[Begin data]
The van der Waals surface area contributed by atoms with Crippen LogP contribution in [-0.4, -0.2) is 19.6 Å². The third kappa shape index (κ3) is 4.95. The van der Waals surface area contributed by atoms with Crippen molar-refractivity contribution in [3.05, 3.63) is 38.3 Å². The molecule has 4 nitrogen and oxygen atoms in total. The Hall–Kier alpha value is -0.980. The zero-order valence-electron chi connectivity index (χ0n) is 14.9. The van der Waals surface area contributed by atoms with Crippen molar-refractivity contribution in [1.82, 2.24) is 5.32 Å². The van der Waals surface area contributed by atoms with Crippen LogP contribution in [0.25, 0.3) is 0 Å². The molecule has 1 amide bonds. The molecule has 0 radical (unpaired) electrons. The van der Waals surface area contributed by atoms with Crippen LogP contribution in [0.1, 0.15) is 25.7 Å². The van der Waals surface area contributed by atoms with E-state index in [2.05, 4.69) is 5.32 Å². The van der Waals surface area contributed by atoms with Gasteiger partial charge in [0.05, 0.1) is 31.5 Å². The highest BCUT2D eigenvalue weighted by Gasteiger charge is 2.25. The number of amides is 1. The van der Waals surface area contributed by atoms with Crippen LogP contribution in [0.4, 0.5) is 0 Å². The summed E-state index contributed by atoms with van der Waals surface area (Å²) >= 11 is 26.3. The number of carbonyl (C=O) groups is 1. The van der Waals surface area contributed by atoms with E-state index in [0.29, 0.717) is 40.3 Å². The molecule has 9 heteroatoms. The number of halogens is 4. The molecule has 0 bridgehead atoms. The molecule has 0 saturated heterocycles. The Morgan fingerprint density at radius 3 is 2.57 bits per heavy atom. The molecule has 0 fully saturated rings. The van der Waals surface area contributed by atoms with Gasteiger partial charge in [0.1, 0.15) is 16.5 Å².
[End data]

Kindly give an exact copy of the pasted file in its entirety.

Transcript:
The van der Waals surface area contributed by atoms with Crippen LogP contribution in [-0.4, -0.2) is 19.6 Å². The third kappa shape index (κ3) is 4.95. The van der Waals surface area contributed by atoms with Crippen molar-refractivity contribution in [3.05, 3.63) is 38.3 Å². The molecule has 4 nitrogen and oxygen atoms in total. The Hall–Kier alpha value is -0.980. The zero-order valence-electron chi connectivity index (χ0n) is 14.9. The van der Waals surface area contributed by atoms with Crippen molar-refractivity contribution in [1.82, 2.24) is 5.32 Å². The van der Waals surface area contributed by atoms with Crippen LogP contribution in [0.25, 0.3) is 0 Å². The molecule has 1 amide bonds. The molecule has 0 radical (unpaired) electrons. The van der Waals surface area contributed by atoms with Crippen LogP contribution in [0.1, 0.15) is 25.7 Å². The van der Waals surface area contributed by atoms with E-state index in [2.05, 4.69) is 5.32 Å². The van der Waals surface area contributed by atoms with Gasteiger partial charge in [0.05, 0.1) is 31.5 Å². The highest BCUT2D eigenvalue weighted by Gasteiger charge is 2.25. The number of amides is 1. The van der Waals surface area contributed by atoms with Crippen LogP contribution in [0.4, 0.5) is 0 Å². The summed E-state index contributed by atoms with van der Waals surface area (Å²) >= 11 is 26.3. The number of carbonyl (C=O) groups is 1. The van der Waals surface area contributed by atoms with E-state index in [0.29, 0.717) is 40.3 Å². The molecule has 9 heteroatoms. The number of halogens is 4. The molecule has 0 bridgehead atoms. The molecule has 0 saturated heterocycles. The Morgan fingerprint density at radius 3 is 2.57 bits per heavy atom. The molecule has 0 fully saturated rings. The van der Waals surface area contributed by atoms with Gasteiger partial charge in [0.1, 0.15) is 16.5 Å².